. . . Just don’t drive it to your story. This tool, to introduce a main character as he travels to 1) old childhood home 2) the troubled town or 3)the big city, happens so much I’m surprised it hasn’t landed on Letterman’s Top Ten Things Not to Do List. As we discussed in the last post, beginning your story in the middle of the action or in media res, is a not-so-subtle hint to speed things up.
Writing Tip for Today: Everything I say on this blog is intended to help writers master skills. So when I say “don’t drive to the story,” I mean in your revisions. In draft, drive all you want, just know you’ll probably need to look for a better jump-off spot. How, you ask, can writers get precious background info relayed if the character is doing something besides gazing out a window?
- Learn to Weave. I say this again and again. You can insert tiny packets of back story/motivation or other info in and around your character in action. By keep things separate (first I describe my character, problem, etc. Then I start the action), you’re toying with your readers’ attention span. Readers want to know as little as possible and they want to see action early.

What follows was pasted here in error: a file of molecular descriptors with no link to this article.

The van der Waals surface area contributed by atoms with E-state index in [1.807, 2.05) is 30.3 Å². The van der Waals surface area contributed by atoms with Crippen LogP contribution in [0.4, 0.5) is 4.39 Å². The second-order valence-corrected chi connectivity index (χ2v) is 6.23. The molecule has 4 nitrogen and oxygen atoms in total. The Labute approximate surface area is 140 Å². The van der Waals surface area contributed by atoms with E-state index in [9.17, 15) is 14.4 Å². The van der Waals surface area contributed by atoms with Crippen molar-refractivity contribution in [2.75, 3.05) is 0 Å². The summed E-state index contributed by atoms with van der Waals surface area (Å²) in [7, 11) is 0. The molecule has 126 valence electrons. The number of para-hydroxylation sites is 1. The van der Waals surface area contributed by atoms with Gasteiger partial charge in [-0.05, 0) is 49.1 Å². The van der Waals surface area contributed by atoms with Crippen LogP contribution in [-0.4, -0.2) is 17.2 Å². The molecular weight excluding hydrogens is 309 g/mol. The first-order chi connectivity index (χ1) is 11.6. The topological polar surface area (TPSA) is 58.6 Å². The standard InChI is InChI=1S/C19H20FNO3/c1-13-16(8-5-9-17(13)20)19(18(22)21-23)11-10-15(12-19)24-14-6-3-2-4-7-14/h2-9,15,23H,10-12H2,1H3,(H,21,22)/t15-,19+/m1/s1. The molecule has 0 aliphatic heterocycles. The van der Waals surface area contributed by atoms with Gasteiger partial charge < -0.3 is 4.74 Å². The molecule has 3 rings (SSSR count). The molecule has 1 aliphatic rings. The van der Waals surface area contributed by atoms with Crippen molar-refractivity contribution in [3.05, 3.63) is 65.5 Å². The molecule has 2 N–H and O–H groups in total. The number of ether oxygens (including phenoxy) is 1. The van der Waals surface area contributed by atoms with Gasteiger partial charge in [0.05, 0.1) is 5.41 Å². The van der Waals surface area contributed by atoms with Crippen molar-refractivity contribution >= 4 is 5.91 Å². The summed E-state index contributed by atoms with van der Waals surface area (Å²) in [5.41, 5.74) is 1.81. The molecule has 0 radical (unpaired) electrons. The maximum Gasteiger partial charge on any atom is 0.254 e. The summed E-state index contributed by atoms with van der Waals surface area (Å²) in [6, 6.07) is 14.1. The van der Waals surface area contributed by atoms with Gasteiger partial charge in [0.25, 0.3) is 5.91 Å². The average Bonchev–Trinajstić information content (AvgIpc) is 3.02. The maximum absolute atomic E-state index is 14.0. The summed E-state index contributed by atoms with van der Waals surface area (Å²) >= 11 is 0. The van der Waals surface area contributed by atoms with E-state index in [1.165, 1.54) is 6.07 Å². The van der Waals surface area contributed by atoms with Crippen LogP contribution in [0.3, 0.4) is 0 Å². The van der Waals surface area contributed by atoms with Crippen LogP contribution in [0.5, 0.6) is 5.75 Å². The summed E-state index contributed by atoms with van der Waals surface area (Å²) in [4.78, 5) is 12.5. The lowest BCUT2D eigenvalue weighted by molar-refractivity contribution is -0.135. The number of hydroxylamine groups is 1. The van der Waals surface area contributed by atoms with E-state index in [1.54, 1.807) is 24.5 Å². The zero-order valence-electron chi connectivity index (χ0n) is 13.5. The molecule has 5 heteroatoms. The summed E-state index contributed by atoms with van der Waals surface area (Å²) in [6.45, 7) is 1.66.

- Narrative Chunks Are Like Icebergs. If you see that your opening involves pages and pages of narrative–stuff that isn’t action–be willing to divert your novel’s ship around that iceberg. Take it from me, long opening narratives are best left to Pulitzer Prizes winners.
- Don’t Throw Your Character Under the Bus. You want to get your reader in sympathy with the character as early as possible. Ask yourself why you need a scene where the bus rolls into town, the car turns up a winding driveway to home or other static ideas. To keep your character away from interacting with your novel’s players is to risk throwing that character under the bus.